"Medical marijuana, for any reason, is already very controversial in the medical field, let alone for very young patients. When you add the factor of an extremely young patient, it can scare a lot of doctors off," he told VICE News. "Cannabis is not an approved substance by Health Canada, it hasn't gone through the same trials that pharmaceutical medications have, and that's why a lot of physicians have a lot of trepidation."
Greenblatt says there is a dearth of medical evidence about the effectiveness of medical marijuana for children with epilepsy, but preliminary evidence from clinical trials is promising. He points to Dr. Orrin Devinksy's ongoing research at New York University's Langone Comprehensive Epilepsy Center on treating children with severe epilepsy with liquid extract from marijuana (cannabidiol or CBD).
Within the last year, several US states such as Kentucky and Florida have legalized the substance, even though the scientific evidence is pending, and another nine states are mulling over legislation that would make it legal. In many cases, legislation is named after children who treat their illnesses with cannabis in oil form.
In April, Devinsky released a study of early results from his research that showed a significant decrease in the number of seizures among epileptic patients who took cannabidiol orally everyday. Of the 137 patients, the average age of whom was 11, who completed the 12-week study, the number of seizures they experienced decreased by more than 50 percent.
Researchers at Sick Kids Hospital in Toronto, Ontario are applying to Health Canada to undertake an initial study on the safety and dosage of cannabidiol used by children with epilepsy who are resistant to other treatments. A spokesperson for Sick Kids told VICE News that this would be the first study of its kind in Canada and "there is great interest in the potential of cannabinoids in treating seizures."
It's still too early to say that the treatment has been scientifically proven, but Greenblatt says he's seen it work first hand. "Certainly the anecdotal evidence is strong and compelling," he said. "And by the time these patients come to us, they're usually at the end of their ropes, so it's absolutely a life or death situation and if they have to discontinue therapy, it does put their lives in jeopardy."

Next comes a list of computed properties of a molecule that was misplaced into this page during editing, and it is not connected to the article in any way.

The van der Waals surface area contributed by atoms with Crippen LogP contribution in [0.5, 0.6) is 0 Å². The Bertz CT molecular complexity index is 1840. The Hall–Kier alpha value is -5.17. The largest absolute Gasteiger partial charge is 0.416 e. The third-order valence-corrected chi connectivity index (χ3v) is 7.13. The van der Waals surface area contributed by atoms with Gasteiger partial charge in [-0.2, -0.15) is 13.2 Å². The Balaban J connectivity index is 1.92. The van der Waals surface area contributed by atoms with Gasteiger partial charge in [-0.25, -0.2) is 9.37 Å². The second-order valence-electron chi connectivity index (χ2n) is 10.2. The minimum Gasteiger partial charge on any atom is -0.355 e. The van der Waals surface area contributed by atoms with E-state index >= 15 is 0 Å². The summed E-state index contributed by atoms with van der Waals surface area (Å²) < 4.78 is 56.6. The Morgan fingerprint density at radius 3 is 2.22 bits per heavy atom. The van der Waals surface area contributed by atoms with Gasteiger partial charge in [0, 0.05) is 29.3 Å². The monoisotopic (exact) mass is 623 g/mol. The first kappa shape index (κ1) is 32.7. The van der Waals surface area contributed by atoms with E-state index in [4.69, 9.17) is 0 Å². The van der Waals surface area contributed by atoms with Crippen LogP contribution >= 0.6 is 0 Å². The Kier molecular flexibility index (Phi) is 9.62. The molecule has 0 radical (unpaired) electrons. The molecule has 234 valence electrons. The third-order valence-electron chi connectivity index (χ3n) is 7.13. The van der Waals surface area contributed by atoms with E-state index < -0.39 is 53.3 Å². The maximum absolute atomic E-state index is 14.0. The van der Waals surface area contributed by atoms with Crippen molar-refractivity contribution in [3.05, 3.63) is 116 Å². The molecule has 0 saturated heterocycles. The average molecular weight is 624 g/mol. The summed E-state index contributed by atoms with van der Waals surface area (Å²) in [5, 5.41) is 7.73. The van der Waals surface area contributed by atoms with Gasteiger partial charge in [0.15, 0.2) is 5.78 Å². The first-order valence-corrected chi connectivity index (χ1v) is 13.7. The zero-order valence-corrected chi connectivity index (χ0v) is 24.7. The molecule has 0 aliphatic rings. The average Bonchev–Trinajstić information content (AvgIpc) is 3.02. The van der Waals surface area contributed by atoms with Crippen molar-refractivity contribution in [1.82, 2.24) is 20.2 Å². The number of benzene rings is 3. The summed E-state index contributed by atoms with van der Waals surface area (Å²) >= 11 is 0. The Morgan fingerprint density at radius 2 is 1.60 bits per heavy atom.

Many parents with sick children are willing to risk it all if they believe medical cannabis works.
When Kendra Myhre couldn't get a medical marijuana prescription for her two-year-old son, Zayden, who has Dravet syndrome, a fatal seizure condition, she still found ways to get the weed and didn't let the prospect of criminal charges get in her way. She turned to medical marijuana last June after Zayden suffered such a bad seizure that he could no longer crawl or hold his head up on his own. "That was the breaking point for me," she said. "Clearly all the pills he was taking weren't working well."
This week, Myhre finally found a doctor willing to write a prescription. She no longer lives in fear of getting caught. "We didn't want to see him suffer and put him in a casket before the age of five. We wanted to give him the best possible life for as long as he's got, which probably won't be long," she said.
But other families she knows aren't so lucky. Myhre told VICE News about an informal network of parents in Alberta who give medical marijuana to their children without a prescription and share information about their sources. "There's so much grey area right now that they are terrified to come forward," she said.
Myhre says Zayden still takes two types of pills in addition to the medical marijuana oil, but he has been seizure-free for a month. "It's a combination of these things that, for us, has saved his life."
As for Wilkinson, she has appealed Mia's prescription denial to the ethics board of the Alberta Children's Hospital.
According to a statement from Alberta Health Services, the governing body for health care in the province, it "does not support the prescription of medical marijuana for pediatric patients with epilepsy at this time. Physicians provide prescriptions on a case by case basis using their professional judgment."
But Wilkinson remains hopeful that she, like Myhre, will find a doctor to renew Mia's prescription. "She's my daughter and I'm not willing to see her die because some people are uncomfortable with cannabis as therapy," she said.
Follow Rachel Browne on Twitter: @rp_browne